Im guessing as my house is 8 years old that it only is stuck on with no nails or similar and wont be stuck on using much-altho top is sealed but that could have been done using builders caulk.

Fingers crossed no plaster comes of with it
in that case it will come off easily as will be fixed by "gripfill" and paslodes
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Old 13 February 2011, 16:34   #10
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pas...what...explain please?


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in that case it will come off easily as will be fixed by "gripfill" and paslodes
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Old 13 February 2011, 16:53   #11
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http://www.screwfix.com/prods/83658/...d-Brad-Nailer:)
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Old 13 February 2011, 17:28   #12
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cant see no nail holes in skirting tho
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Old 13 February 2011, 17:50   #13
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thats what painters are for though usually they are rough ***** and you might of had a good un
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Old 13 February 2011, 17:52   #14
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i painted skirting boards tho and didn't see no holes on any of them in any room
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Old 13 February 2011, 17:53   #15
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plus i understand why a builder would just use a nail gun for speed to nail skirting on-but would they also run round top with builders caulk?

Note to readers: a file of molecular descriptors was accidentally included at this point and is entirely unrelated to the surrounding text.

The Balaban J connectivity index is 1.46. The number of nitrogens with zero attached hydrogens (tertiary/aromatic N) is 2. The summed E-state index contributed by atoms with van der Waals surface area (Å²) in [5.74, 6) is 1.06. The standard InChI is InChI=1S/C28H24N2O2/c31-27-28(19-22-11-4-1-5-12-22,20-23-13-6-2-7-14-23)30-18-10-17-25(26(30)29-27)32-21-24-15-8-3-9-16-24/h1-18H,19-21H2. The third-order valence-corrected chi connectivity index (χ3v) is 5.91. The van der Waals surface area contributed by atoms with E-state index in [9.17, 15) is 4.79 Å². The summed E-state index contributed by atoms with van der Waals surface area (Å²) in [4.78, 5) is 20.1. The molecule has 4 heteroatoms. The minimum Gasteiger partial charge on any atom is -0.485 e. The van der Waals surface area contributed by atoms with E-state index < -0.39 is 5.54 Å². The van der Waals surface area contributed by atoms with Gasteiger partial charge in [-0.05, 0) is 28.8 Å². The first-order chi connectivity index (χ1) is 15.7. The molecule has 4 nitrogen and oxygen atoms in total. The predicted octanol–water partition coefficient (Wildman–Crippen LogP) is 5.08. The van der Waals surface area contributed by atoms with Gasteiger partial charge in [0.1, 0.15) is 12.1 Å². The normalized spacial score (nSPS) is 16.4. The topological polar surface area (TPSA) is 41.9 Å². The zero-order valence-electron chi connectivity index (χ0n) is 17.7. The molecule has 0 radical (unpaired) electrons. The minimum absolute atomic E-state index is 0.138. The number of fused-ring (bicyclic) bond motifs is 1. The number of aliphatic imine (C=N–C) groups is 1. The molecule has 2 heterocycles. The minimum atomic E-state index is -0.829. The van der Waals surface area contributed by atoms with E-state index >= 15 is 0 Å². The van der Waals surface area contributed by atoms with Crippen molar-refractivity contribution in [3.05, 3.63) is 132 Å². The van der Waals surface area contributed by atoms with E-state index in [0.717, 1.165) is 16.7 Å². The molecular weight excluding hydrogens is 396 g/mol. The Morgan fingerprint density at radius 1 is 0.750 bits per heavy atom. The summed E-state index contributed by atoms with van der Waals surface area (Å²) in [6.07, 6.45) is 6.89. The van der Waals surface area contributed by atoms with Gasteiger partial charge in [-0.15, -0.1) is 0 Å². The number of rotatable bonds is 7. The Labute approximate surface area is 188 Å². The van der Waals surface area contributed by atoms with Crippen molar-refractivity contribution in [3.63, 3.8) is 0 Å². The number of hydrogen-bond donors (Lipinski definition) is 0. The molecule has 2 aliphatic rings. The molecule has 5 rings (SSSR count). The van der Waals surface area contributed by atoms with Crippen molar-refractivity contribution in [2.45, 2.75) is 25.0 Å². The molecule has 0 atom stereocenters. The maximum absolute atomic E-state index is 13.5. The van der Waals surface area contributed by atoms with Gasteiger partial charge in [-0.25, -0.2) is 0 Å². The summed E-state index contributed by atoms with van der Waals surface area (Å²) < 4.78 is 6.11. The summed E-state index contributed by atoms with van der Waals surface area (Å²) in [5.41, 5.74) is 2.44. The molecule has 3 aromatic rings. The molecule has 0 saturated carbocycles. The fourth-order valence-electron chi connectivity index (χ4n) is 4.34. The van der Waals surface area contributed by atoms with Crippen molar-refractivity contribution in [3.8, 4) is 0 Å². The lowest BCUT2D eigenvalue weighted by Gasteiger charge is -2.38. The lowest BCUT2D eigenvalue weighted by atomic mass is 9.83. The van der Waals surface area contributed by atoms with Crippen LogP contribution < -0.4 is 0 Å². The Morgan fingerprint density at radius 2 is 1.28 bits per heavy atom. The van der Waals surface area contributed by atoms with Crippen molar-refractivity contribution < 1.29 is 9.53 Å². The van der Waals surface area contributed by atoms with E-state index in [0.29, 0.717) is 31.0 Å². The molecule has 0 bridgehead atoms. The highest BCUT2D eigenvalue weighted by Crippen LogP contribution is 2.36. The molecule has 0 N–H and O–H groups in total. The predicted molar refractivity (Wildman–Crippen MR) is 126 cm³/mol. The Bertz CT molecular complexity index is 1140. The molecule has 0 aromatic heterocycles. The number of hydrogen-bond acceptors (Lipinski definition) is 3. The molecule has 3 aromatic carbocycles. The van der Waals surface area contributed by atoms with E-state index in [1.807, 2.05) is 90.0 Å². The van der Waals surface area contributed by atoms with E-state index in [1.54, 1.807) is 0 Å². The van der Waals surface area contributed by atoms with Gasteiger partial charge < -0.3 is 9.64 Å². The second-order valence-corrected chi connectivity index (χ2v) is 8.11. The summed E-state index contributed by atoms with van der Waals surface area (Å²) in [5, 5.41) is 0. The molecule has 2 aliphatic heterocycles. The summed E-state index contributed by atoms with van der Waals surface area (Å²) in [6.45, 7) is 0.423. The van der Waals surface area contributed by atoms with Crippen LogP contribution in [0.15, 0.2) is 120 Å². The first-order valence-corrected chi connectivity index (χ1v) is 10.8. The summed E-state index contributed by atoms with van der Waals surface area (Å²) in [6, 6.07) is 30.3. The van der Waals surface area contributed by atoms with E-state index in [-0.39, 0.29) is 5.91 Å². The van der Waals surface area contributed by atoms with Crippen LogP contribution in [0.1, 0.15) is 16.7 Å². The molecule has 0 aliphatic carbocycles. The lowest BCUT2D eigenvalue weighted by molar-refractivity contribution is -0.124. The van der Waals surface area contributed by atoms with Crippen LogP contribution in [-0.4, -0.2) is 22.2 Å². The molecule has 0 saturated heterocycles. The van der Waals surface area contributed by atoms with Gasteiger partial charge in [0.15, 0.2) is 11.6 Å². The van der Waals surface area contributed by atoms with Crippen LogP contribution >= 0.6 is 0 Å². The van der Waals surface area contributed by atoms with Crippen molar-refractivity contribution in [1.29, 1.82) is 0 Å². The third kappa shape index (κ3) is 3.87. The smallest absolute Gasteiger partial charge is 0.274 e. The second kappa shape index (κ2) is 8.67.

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Old 13 February 2011, 17:55   #16
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paslodes leave a very small hole, either thet or skirting was just "gripfilled"
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Old 13 February 2011, 17:56   #17
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Quote:
Originally Posted by ^OPM^ View Post
plus i understand why a builder would just use a nail gun for speed to nail skirting on-but would they also run round top with builders caulk?
most i know do
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Old 13 February 2011, 18:00   #18
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FFF just got on knees and you are possibly right-i can see very tiny nail holes-so tiny that paint almost fills them-anyway-will skirting just pull of easy then? with minimal effort and no plaster coming off-will it just have gripfill on top edge to smooth things off? so there is no gaps at top
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Old 13 February 2011, 18:08   #19
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Quote:
Originally Posted by ^OPM^ View Post
FFF just got on knees and you are possibly right-i can see very tiny nail holes-so tiny that paint almost fills them-anyway-will skirting just pull of easy then? with minimal effort and no plaster coming off-will it just have gripfill on top edge to smooth things off? so there is no gaps at top
grip fill should not be on top edge, that will be caulking (painters mate) just run a "stanley knife" on top of skirting and it "should" come away from wall without plaster coming off
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Old 13 February 2011, 18:12   #20
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ok will try that when i come to get one off-many thanks

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grip fill should not be on top edge, that will be caulking (painters mate) just run a "stanley knife" on top of skirting and it "should" come away from wall without plaster coming off
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Old 13 February 2011, 18:20   #21
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Quote:
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ok will try that when i come to get one off-many thanks
no problem, good luck
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Old 13 February 2011, 18:20
 
 
 
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big, boards, engineered, expansion, fill, floor, flooring, gap, hardwood, installing, silicone, skirting, undercuting, wood, wooden